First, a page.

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Posts from May 2010

Cannes 2010 - Sunday 23 May

Posted Sunday 23 May 2010 by Catharine Des Forges in Festival Reports

Catharine's blog

The last Sunday in Cannes is a great day as they repeat all the Competition films and although you do have to queue it's not nearly as annoying as earlier in the week. There's a holiday feel in the air and most of the hassly, bustly Cannes atmosphere seems to have dissipated. We manage to see both Iñárritu's Biutiful and the Mike Leigh although both being over 2 hours it does kind of wipe out most of the morning and early afternoon. I enjoyed Biutiful - apparently the critics have laid into it but I find it elegiac and I think Javier Bardem puts in an astounding performance. It also reminds me of Dirty Pretty Things with its examination of the underbelly of western society and the exploited illegal immigrants who keep the economy moving. I wasn't a big fan of Happy Go Lucky but Another Year is light years away from this and real return to form. There seems to have been a reunion of casts from 2 decades or so ago and this has a real touch of authenticity to it as though Leigh is examining his own generation, at their happiest and their most desperate. I think it's his best film for some time and of course, there are the usual toe curlingly hilarious moments which characterise his work.

We tidy up the flat and then it's time to catch the bus - we meet the two Adams from the QUAD Derby who have had enough and are going to the airport 5 hours early…I've had a great time though, I feel like we've seen a few highlights with none of the hassle, and although there's been nothing amazing - there are still some very interesting filmmakers at work.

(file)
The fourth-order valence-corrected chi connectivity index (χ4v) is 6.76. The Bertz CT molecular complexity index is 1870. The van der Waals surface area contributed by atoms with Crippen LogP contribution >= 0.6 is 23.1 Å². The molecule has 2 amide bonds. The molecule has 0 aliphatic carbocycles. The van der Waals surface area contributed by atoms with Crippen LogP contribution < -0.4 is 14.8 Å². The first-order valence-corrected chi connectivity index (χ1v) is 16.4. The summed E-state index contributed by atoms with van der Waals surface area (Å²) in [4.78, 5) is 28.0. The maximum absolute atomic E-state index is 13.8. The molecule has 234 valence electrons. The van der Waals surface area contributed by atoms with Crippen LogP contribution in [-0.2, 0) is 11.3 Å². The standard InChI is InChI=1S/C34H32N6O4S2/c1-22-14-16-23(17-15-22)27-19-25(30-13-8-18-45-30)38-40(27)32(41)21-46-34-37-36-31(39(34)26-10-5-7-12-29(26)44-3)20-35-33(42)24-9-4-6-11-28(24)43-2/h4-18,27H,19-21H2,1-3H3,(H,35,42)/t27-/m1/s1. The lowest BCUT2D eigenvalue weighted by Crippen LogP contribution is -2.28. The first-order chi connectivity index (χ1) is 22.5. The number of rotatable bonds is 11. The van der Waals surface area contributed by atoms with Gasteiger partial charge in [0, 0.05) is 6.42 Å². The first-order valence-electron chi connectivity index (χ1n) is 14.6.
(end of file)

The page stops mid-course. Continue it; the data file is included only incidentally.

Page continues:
Cannes 2010 - Saturday 22 May

Posted Saturday 22 May 2010 by Catharine Des Forges in Festival Reports

Catharine's blog

One thing has definitely changed which is my ability to get up for 8.30am screenings and we even have time to breakfast by the marina on croissants and coffee. My younger self would have staggered to the cinema with 5 minutes to spare but I'm feeling very bouncy and very awake which is good preparation for a just under 3 hour epic, The Exodus - Burnt by the sun 2. I stay awake through it which is a good sign! for an 8.30am film - I believe the critics have been very critical of it, but actually it is very well made with some well realised scenes although too long. Carol thinks it's too reminiscent of the classic Come and See, whilst falling far short of this in terms of quality, but it's actually really great to see a Russian film here I think, as so little gets distributed in the UK.

We go to the repeat screening of Outside of the Law from the director of Days of Glory - it's had a lot of publicity out here and there were riot police everywhere yesterday for its premiere, as it centres on the struggle for Algerian independence, clearly still an emotive subject in France. Again, I liked this - it's long but has the epic quality of a family drama stretching across generations and its focus on three brothers and their different engagements with exile, oppression and struggle I found gripping. It's well-made, beautiful production design, and some great performances. Word this year is that people are generally disappointed in the programme but I'm genuinely appreciating everything I see, even if not entirely successful, there's certainly ambition in this year's programme.

Simon has got us tickets to the new Ken Loach, Route Irish, so this is next a late addition to the programme. Route Irish is the notorious road to the airport in Baghdad considered the most dangerous highway in the world and the film focuses on the private and unpoliced security companies who patrol it. It begins with a funeral in Liverpool of one of those security men and the investigation by his friend of his last weeks and events leading up to his death. Ken Loach is incapable of making anything other than great films in my view - he is such an uncompromising, fearless and unashamedly political filmmaker. For me, this is not his best work but still streets ahead of nearly everything else and full of passion and rage about the war in Iraq and its effects on those who live and serve there. It also seems to be the only film we've seen under 2 hours, everything is very long.

Saturday night we were going to watch Jacques Cousteau sur le plage but seemed to end up going to dinner instead (!) - but it can get chilly on the beach and we had no blankets...

Cannes 2010 - Friday 21 May

Posted Friday 21 May 2010 by Catharine Des Forges in Festival Reports

Catharine's blog